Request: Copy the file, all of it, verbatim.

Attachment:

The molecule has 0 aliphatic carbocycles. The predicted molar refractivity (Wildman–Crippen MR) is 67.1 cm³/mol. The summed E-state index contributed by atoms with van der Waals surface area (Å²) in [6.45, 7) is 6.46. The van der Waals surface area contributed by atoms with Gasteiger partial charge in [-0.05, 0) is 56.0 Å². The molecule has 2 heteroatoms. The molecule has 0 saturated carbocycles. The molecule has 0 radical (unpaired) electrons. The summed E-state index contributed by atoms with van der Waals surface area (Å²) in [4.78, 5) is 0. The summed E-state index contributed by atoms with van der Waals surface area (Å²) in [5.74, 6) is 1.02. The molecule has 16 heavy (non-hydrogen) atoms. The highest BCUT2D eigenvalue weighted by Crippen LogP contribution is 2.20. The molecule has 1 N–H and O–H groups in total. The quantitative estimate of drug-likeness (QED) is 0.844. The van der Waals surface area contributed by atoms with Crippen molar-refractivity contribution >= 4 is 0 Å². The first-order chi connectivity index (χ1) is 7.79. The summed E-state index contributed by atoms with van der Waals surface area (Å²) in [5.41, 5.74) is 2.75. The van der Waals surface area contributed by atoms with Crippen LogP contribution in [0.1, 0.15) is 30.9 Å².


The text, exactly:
The molecule has 0 aliphatic carbocycles. The predicted molar refractivity (Wildman–Crippen MR) is 67.1 cm³/mol. The summed E-state index contributed by atoms with van der Waals surface area (Å²) in [6.45, 7) is 6.46. The van der Waals surface area contributed by atoms with Gasteiger partial charge in [-0.05, 0) is 56.0 Å². The molecule has 2 heteroatoms. The molecule has 0 saturated carbocycles. The molecule has 0 radical (unpaired) electrons. The summed E-state index contributed by atoms with van der Waals surface area (Å²) in [4.78, 5) is 0. The summed E-state index contributed by atoms with van der Waals surface area (Å²) in [5.74, 6) is 1.02. The molecule has 16 heavy (non-hydrogen) atoms. The highest BCUT2D eigenvalue weighted by Crippen LogP contribution is 2.20. The molecule has 1 N–H and O–H groups in total. The quantitative estimate of drug-likeness (QED) is 0.844. The van der Waals surface area contributed by atoms with Crippen molar-refractivity contribution >= 4 is 0 Å². The first-order chi connectivity index (χ1) is 7.79. The summed E-state index contributed by atoms with van der Waals surface area (Å²) in [5.41, 5.74) is 2.75. The van der Waals surface area contributed by atoms with Crippen LogP contribution in [0.1, 0.15) is 30.9 Å².